So this spring — to my great excitement and gratitude — I’ve been allowed to sit in on a graduate seminar on translation theory and practice. (EEEEE!)
For this week, as a practical exercise, we were to translate a brief Spanish-language poem (actually, a single stanza from a much longer Spanish poem) into English or our native language. The catch was this: the translation had to include rhyme and meter.
As my Saudi students like to say — easy peasy lemon squeezy!
If only …
The Assignment: A Nicaraguan Classic
Darío’s original consists of 69 lines in total, with 17 quatrains and a final single-line stanza. Among the 17, one quatrain repeats as a refrain, with only minor variations.
Juventud, divino tesoro,
¡ya te vas para no volver!
Cuando quiero llorar, no lloro…
y a veces lloro sin querer…
If you translate it literally, it looks like this:
Youth, divine treasure,
already you’re departing, never to return!
When I want to cry, I don’t cry…
and sometimes I cry without wanting to…
Not very pretty that way, is it?
The Spanish quatrain rhymes with an AbAb pattern. Tesoro and lloro have a stressed-unstressed pattern in the last two syllables, making them “feminine” rhymes (expressed in a capital A), while volver and querer are stressed at the very end, making them “masculine” (lower case b).
As for the meter, this gets tricky. English is a stress-timed language, which means the meter depends on the number of stresses and rhythmic “feet” in a line (feet = iambs, anapests, etc.). Unstressed syllables tend to get swallowed or glided over, while we slow down on stressed syllables. They’re the drumbeat.
Spanish, however, is syllable-timed. The drumbeat doesn’t rely so much on stressed syllables, because you won’t slow down on them as you would in English. That’s why Spanish poetry won’t pay so much attention (if any?) to iambs, trochees, dactyls, and other strangely-named stress patterns. Syllable count is more important.
That said, in Darío’s quatrain, the syllable count is 9 – 8 – 9 – 8.
So how can we translate the Spanish formal aspects into pleasant-sounding English, when we’re dealing with different systems of rhythm?
The Result: A Pennsyltuckian Parody
When I set out on this translation adventure, I made a few decisions:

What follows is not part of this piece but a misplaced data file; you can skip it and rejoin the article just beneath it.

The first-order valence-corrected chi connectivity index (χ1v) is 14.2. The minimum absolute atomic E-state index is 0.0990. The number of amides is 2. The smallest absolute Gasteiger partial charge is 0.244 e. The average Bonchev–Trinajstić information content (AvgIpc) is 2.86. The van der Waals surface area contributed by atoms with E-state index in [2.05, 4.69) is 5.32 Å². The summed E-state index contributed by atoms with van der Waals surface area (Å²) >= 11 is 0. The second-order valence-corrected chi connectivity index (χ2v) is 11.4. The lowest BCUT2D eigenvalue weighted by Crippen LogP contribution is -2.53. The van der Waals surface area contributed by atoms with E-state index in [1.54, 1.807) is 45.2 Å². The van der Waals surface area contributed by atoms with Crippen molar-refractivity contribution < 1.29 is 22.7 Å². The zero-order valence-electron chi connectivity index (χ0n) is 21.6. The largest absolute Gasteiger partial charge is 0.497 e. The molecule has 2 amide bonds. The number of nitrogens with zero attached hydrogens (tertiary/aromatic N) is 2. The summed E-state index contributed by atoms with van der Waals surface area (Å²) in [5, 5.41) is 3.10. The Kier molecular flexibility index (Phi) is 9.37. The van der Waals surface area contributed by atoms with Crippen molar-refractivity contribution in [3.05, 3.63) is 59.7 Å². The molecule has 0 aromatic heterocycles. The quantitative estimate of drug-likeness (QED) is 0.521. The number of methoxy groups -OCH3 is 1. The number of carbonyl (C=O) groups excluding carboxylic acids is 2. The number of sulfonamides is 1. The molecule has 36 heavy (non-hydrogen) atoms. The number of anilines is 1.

- Rhyme – I would preserve the masculine/feminine rhymes in the same position, if possible.
- Meter – I would approximate the 9-syllable lines with anapestic trimeter, which amounts to 9-10 syllables per line.
- Content – I would stick to the literal sense whenever possible, but also allow creativity in expressing similar ideas.
So much for the parameters. To get started, I isolated an individual line, translated it how I felt it should be expressed in English, and then built a translation around it to see what would happen.
And oh boy, something happened.
I tried different voices, registers, rhymes, and phrasings, but in the end, I was left with only one version that I liked.
A Pennsyltuckian Parody of Rubén Darío
Oh my youth, now you’re really somethin’,
But you’ve gone and you’ve taken your sack!
When I want a good cry, it ain’t comin’…
When I don’t, there’s no holdin’ it back…
My stars (you’re protesting) how on earth can she justify this mockery?
Well, first of all, Pennsyltuckian is technically my native language, so it fits the assignment. 😉
Second, I don’t see it as a mockery. I did regret the more comic effect of the translation at first, as I assumed the original was serious and poignant. Later, I found out it was actually pretty raunchy. I mean, it’s BEGGING for parody. (Also, we have to ask ourselves: why is colloquial “country” English automatically comic? Couldn’t this be serious, too?)
THIRD — and more seriously, now — this colloquial translation follows a school of theory that argues for “domesticating” a work. That means crafting a translation closer to the audience than the source, using devices, wordings, or even images and attitudes that the author might have used if they had been a member of the target audience. (Think: how would a 20th-century Harlem Renaissance poet translate a 6th-century BC Greek poet?) In this case, I imagined how the same sentiments might be expressed in rural America … perhaps by a folk songwriter.
While I wouldn’t always recommend a domesticated translation, it can be fun, especially when it’s a creative imitation out of respect for the original.
What do you think?
Is a domestication (like the one above) a betrayal of the original, or a tribute?